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Tip of the Month

Merging Colonies

Beekeeper Holding a Honeycomb

There will be a time when it is beneficial - to the bees or the beekeeper - to join two colonies together. This may be:

-    to protect a small colony from being robbed; or

-    to help it to get through the winter. As a rule of thumb roughly five or six frames covered in bees should be adequate. But any fewer adult bees may struggle to generate enough heat to survive the winter; or

-    because a colony is queenless and it is too late in the year for a virgin queen to get properly mated or

-    you need to cull a queen with undesirable traits, or simply to reduce stocks. This is a relatively simple operation, requiring the minimum of equipment.


Bees cannot simply be introduced from one colony to another as they are sensitive to the pheromone of their nest mates and will eject non-residents from the hive and a large influx of intruders would immediately put them in defensive mode resulting in excessive fighting and deaths. Therefore to be successful it must be done in such a way as to disguise the odour, and reduce the risk of putting the bees on the defensive.


The simplest and most successful method involves the use of a sheet of newspaper.
The principal is to place one colony on top of another separated only by newspaper. The bees will chew through the paper within a few days and unite and in the meantime they have become acclimatized to the smell of their new nestmates.


The hives to be united should be prepared during the day, when most of the flying bees are away from the hive, and the actual uniting done in the evening when all is quiet. The best time of year to unite is in early autumn, after the honey crop has been removed, although it can be done at any time. It can be achieved with supers in place on one or both of the hives being merged but this will require extra manipulation of the hives.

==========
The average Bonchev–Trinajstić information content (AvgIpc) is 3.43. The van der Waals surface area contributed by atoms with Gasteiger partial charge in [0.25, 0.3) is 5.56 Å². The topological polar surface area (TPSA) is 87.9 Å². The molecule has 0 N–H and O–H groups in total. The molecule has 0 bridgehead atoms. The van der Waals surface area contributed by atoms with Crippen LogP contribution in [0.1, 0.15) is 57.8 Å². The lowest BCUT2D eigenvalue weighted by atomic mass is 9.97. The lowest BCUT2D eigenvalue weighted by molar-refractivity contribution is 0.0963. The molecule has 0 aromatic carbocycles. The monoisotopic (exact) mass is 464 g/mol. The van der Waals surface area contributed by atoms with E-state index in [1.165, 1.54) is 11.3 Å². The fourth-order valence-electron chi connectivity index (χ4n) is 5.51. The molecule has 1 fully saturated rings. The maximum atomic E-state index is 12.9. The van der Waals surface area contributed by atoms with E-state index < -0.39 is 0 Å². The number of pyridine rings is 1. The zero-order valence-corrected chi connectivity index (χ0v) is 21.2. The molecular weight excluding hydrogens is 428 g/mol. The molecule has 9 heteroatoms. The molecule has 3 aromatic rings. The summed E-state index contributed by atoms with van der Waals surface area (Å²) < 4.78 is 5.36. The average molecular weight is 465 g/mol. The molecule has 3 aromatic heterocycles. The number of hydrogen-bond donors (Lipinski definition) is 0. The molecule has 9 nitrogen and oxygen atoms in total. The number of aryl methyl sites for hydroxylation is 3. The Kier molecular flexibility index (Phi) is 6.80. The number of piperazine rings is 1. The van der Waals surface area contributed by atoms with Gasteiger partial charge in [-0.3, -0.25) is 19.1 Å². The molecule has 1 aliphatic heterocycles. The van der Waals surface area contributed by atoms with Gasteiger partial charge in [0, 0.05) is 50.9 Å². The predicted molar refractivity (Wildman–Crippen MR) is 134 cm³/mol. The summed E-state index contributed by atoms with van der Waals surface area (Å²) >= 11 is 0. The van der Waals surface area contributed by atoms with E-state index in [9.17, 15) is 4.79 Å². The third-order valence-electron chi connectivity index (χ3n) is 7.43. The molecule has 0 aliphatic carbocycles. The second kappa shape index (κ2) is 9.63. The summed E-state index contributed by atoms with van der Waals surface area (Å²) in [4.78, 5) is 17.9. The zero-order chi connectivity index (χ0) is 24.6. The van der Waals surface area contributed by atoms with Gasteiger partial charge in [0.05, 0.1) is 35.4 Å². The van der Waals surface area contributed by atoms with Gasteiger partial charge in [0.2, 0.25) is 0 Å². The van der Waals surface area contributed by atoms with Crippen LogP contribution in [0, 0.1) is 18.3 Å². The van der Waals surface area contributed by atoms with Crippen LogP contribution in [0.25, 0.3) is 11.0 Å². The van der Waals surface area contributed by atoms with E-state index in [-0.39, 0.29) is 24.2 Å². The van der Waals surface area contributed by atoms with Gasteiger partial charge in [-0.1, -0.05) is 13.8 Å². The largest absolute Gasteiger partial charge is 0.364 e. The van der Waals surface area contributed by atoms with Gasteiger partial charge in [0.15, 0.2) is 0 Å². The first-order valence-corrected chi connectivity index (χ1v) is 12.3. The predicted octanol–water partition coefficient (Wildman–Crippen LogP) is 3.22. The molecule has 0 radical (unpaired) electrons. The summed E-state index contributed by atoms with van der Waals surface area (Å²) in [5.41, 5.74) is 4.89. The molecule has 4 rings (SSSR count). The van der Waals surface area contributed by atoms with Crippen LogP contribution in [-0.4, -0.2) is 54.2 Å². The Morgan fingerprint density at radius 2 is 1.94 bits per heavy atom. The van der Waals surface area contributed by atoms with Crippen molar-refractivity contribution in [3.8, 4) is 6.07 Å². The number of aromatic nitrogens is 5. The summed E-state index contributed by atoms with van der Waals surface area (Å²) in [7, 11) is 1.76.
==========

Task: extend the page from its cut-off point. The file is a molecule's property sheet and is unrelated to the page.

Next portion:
If both colonies are queen right, the decision must be taken which queen to retain. Some beekeepers do not want to kill off what they see as perhaps a perfectly good queen, so they unite the two colonies leaving the queens to “fight it out”. This is not a good practice, as although the strongest queen is usually the victor, she can be injured during the confrontation resulting in her no longer perhaps be fully functional. It is much better to choose which queen you wish to keep and the remaining queen can be euthanized or temporarily kept in a queen cage with attendant worker bees and fondant in case another colony’s queen fails late in the session. The colony without a queen should always be united on top of the queen right colony, not the other way around.


Many colonies will build brace comb under the bottom bars of the brood frames. If these are then placed on top of a sheet of newspaper, the paper will be broken, rendering the operation futile, or the frames will be pushed up, thereby raising the crown board. So check and if necessary clean the bottoms of the frames in the queenless colony that is to be placed at the top. Once the queenless colony has been prepared it can be closed down until the evening.


Now turn your attention to the receiving colony. Check that they are in fact queen right, and scrape off the top bars of the frames to provide a smooth surface for the newspaper to rest on. A single sheet of newspaper is then applied and held in place by covering with a queen excluder. The crown board and roof can then be replaced, and the hive left until the evening.


In the evening, when the bees have finished flying for the day, quietly removed the roof and crown board of the receiving colony. The bees are not disturbed as they are covered by the newspaper. The queenless colony is then quietly released from its floor, and gently placed over the newspaper. If there are supers, ensure that there is a sheet of newspaper wherever adjacent boxes contain different bees. Close up and leave for a week. The enhanced colony can then be inspected, and combs moved around to place all the brood in one area, or the brood in the upper chamber simply left to emerge, after which this brood chamber can then be removed.

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